How long does it take to become experienced? In the price-cyclical world of insurance, the answer is, “a long time.”
Market cycles grind on relentlessly for years. Their length is inconsistent, but seven-year intervals seem to be important. A septennial is approaching: the badge of experience is just around the corner for anyone with fewer than about 14 years in the business. It has been that long since the previous significant market peak began to become a trough.
Welcome, initiates, to the hard market.
Prices have been rising for a while in most classes of business. That in itself is an anomaly for relative newcomers who are used to negotiating a discount at every renewal. But that gentle upward drift does not a hard market make. It will come around only when startups storm the beaches to grab a share of rapidly rising premiums, risk carriers fail left and right, and some risks simply cannot be placed at any price.
All those things are happening now.
The global market is approaching 11:00. That’s the time when, according to a device known as the Warburg Wheel, all surviving risk carriers prosper and brokers must fight tooth and nail for capacity (just try finding D&O for an IPO). Again and again, the insurance sector’s relentlessly rotating wheel of fortune has proven accurate. My own research has tracked the insurance pricing cycle back more than a century. Every time, at almost every point of the wheel’s rotation, the industry will declare the cycle dead, but such pronouncements are invariably shown to be premature.
Back in 2001, after the full impact of the World Trade Center attacks were finally realized, London’s underwriters chanted the words “hard market” for weeks, like a mantra. It was over by 2005.
Such soundings are now being heard again. The good times are ready to roll.
They always arrive eventually but not necessarily in the same way. This time, rising insurance prices have provided the first concrete evidence that the hard market is approaching. They are way up. The Council’s quarterly P&C rates survey for first quarter 2020 found that insurers hiked premiums by an average of 9.3% across the board during the first three months of 2020, with the cost of cover for the largest accounts up 12.6%. By line, umbrella casualty was up 17.3%, and commercial property 12.0%. These are big rises after more than two years of less dramatic, sporadic increases. They will continue.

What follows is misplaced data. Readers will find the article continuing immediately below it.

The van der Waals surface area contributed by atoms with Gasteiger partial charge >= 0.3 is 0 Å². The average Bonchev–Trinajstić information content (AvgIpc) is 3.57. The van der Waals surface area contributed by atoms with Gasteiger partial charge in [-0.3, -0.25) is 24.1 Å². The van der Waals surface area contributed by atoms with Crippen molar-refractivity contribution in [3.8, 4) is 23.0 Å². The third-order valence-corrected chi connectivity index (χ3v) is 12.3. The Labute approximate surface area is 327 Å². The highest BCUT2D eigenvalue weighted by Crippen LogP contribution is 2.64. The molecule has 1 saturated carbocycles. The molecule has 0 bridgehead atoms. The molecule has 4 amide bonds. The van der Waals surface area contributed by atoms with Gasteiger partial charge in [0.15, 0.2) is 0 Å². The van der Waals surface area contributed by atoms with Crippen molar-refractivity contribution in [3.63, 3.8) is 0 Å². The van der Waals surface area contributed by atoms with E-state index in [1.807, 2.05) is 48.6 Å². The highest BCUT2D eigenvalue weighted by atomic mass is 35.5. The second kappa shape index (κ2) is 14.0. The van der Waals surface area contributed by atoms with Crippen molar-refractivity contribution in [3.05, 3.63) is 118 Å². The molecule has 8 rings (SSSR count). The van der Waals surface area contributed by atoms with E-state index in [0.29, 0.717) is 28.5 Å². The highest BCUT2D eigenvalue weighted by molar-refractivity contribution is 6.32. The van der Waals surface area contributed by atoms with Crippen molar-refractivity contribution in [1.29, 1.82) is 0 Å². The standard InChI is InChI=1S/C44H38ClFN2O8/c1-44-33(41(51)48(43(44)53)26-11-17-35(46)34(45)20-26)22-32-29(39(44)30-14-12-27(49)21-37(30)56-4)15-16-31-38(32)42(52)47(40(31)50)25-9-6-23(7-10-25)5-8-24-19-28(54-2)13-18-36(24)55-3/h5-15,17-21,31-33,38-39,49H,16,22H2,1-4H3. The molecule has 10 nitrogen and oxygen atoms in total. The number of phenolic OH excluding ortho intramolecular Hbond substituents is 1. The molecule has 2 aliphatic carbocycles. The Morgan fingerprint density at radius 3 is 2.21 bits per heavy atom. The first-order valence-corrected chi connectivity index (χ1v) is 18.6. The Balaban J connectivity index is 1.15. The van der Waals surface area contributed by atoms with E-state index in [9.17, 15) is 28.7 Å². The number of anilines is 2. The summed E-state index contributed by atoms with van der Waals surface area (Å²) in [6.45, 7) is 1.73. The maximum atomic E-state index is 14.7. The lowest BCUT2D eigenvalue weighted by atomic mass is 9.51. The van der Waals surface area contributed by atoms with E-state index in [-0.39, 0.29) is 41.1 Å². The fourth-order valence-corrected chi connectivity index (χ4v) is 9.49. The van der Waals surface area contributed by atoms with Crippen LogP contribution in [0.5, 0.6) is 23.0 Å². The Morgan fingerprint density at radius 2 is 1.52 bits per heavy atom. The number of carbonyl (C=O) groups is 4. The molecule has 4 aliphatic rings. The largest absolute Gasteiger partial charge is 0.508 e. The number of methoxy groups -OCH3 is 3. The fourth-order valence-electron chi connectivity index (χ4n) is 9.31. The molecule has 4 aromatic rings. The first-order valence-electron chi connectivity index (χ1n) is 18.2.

The second piece of hard-market evidence is rising reinsurance prices. Usually a leading indicator rather than a follower, this time the reinsurance market was later to harden, but harden it has. Hyperion X, the technology and analytics division of brokerage Hyperion (which includes RKH Specialty, Howden, and the MGA Dual), estimates Florida property catastrophe reinsurance costs were up 26.1% at the midyear renewal. It’s the highest jump since that last hard market, when comparable rates leapt 27.9%.
That’s bound to drive up the cost of cover for ultimate insureds. Brokerage will of course rise as well, but you will have to work harder than ever for it.
Higher retentions and capacity shortages are the next hard-market phenomenon. As prices rise, some buyers will decline to pay and choose instead to run the risk. No doubt the steep hikes in the Sunshine State would have been even greater if the Florida Hurricane Catastrophe Fund had not decided to let go of its $920 million reinsurance program. That choice released nearly a billion dollars of reinsurance capacity.
Meanwhile Citizens, too, cut back its reinsurance buying, by about $450 million. The predicted active Atlantic hurricane season will make the market even harder if landfalls pummel the eastern seaboard. Even still, some placements won’t get home. In a podcast interview with London newsletter The Insurer, Marsh president and CEO Dan Glaser said, “There are some parts of the market in which there’s not enough capacity to serve clients well and create the right competitive dynamic. So new capacity would certainly be welcomed.”